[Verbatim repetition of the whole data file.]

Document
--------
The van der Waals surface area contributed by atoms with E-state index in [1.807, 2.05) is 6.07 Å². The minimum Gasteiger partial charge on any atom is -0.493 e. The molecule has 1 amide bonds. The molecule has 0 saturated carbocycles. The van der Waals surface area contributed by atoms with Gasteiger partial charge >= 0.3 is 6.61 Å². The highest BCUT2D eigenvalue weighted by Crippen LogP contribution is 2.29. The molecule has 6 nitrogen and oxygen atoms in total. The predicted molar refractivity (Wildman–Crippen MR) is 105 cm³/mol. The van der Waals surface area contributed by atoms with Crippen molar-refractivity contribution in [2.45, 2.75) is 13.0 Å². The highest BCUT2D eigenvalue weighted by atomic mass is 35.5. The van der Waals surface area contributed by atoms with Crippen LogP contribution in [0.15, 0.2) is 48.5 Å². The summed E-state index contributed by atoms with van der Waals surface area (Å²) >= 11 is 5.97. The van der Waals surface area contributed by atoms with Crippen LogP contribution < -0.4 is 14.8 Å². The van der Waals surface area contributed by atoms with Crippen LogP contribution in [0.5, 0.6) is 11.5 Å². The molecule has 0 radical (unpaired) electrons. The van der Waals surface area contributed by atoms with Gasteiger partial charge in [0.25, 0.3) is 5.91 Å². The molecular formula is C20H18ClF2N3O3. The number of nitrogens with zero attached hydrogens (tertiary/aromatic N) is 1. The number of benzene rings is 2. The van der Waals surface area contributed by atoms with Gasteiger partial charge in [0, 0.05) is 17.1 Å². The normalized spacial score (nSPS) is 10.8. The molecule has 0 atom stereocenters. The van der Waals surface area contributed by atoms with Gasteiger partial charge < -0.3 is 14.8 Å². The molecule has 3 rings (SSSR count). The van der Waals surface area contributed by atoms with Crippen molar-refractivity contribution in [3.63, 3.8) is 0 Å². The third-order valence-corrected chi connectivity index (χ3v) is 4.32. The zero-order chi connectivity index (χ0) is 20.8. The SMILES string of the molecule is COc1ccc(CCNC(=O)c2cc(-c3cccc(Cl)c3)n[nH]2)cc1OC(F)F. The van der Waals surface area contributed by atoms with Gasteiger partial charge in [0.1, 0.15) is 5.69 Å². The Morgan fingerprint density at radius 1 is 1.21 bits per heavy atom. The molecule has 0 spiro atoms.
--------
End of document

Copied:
The van der Waals surface area contributed by atoms with E-state index in [1.807, 2.05) is 6.07 Å². The minimum Gasteiger partial charge on any atom is -0.493 e. The molecule has 1 amide bonds. The molecule has 0 saturated carbocycles. The van der Waals surface area contributed by atoms with Gasteiger partial charge >= 0.3 is 6.61 Å². The highest BCUT2D eigenvalue weighted by Crippen LogP contribution is 2.29. The molecule has 6 nitrogen and oxygen atoms in total. The predicted molar refractivity (Wildman–Crippen MR) is 105 cm³/mol. The van der Waals surface area contributed by atoms with Crippen molar-refractivity contribution in [2.45, 2.75) is 13.0 Å². The highest BCUT2D eigenvalue weighted by atomic mass is 35.5. The van der Waals surface area contributed by atoms with Crippen LogP contribution in [0.15, 0.2) is 48.5 Å². The summed E-state index contributed by atoms with van der Waals surface area (Å²) >= 11 is 5.97. The van der Waals surface area contributed by atoms with Crippen LogP contribution < -0.4 is 14.8 Å². The van der Waals surface area contributed by atoms with Crippen LogP contribution in [0.5, 0.6) is 11.5 Å². The molecule has 0 radical (unpaired) electrons. The van der Waals surface area contributed by atoms with Gasteiger partial charge in [0.25, 0.3) is 5.91 Å². The molecular formula is C20H18ClF2N3O3. The number of nitrogens with zero attached hydrogens (tertiary/aromatic N) is 1. The number of benzene rings is 2. The van der Waals surface area contributed by atoms with Gasteiger partial charge in [0, 0.05) is 17.1 Å². The normalized spacial score (nSPS) is 10.8. The molecule has 0 atom stereocenters. The van der Waals surface area contributed by atoms with Gasteiger partial charge < -0.3 is 14.8 Å². The molecule has 3 rings (SSSR count). The van der Waals surface area contributed by atoms with Crippen molar-refractivity contribution in [3.63, 3.8) is 0 Å². The third-order valence-corrected chi connectivity index (χ3v) is 4.32. The zero-order chi connectivity index (χ0) is 20.8. The SMILES string of the molecule is COc1ccc(CCNC(=O)c2cc(-c3cccc(Cl)c3)n[nH]2)cc1OC(F)F. The van der Waals surface area contributed by atoms with Gasteiger partial charge in [0.1, 0.15) is 5.69 Å². The Morgan fingerprint density at radius 1 is 1.21 bits per heavy atom. The molecule has 0 spiro atoms.